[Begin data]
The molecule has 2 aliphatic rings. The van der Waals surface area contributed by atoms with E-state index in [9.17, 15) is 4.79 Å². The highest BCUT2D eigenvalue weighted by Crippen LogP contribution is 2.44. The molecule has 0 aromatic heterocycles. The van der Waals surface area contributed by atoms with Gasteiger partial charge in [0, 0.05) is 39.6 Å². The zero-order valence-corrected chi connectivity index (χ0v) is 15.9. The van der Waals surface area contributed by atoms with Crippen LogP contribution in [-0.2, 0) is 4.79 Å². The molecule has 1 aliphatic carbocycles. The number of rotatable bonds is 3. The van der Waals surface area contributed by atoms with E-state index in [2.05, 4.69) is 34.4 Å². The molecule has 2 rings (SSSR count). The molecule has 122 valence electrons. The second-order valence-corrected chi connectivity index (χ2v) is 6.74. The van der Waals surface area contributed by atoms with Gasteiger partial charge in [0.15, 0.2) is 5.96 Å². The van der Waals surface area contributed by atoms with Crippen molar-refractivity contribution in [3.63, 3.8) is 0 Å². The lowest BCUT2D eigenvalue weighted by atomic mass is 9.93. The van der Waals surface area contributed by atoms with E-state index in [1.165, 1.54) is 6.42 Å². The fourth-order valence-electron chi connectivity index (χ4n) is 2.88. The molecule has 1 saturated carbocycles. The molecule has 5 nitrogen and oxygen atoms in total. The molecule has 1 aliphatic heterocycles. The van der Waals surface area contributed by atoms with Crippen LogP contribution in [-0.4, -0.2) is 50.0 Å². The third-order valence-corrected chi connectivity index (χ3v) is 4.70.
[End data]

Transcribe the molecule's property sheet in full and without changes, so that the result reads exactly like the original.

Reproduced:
The molecule has 2 aliphatic rings. The van der Waals surface area contributed by atoms with E-state index in [9.17, 15) is 4.79 Å². The highest BCUT2D eigenvalue weighted by Crippen LogP contribution is 2.44. The molecule has 0 aromatic heterocycles. The van der Waals surface area contributed by atoms with Gasteiger partial charge in [0, 0.05) is 39.6 Å². The zero-order valence-corrected chi connectivity index (χ0v) is 15.9. The van der Waals surface area contributed by atoms with Crippen LogP contribution in [-0.2, 0) is 4.79 Å². The molecule has 1 aliphatic carbocycles. The number of rotatable bonds is 3. The van der Waals surface area contributed by atoms with E-state index in [2.05, 4.69) is 34.4 Å². The molecule has 2 rings (SSSR count). The molecule has 122 valence electrons. The second-order valence-corrected chi connectivity index (χ2v) is 6.74. The van der Waals surface area contributed by atoms with Gasteiger partial charge in [0.15, 0.2) is 5.96 Å². The van der Waals surface area contributed by atoms with Crippen molar-refractivity contribution in [3.63, 3.8) is 0 Å². The lowest BCUT2D eigenvalue weighted by atomic mass is 9.93. The van der Waals surface area contributed by atoms with E-state index in [1.165, 1.54) is 6.42 Å². The fourth-order valence-electron chi connectivity index (χ4n) is 2.88. The molecule has 1 saturated carbocycles. The molecule has 5 nitrogen and oxygen atoms in total. The molecule has 1 aliphatic heterocycles. The van der Waals surface area contributed by atoms with Crippen LogP contribution in [-0.4, -0.2) is 50.0 Å². The third-order valence-corrected chi connectivity index (χ3v) is 4.70.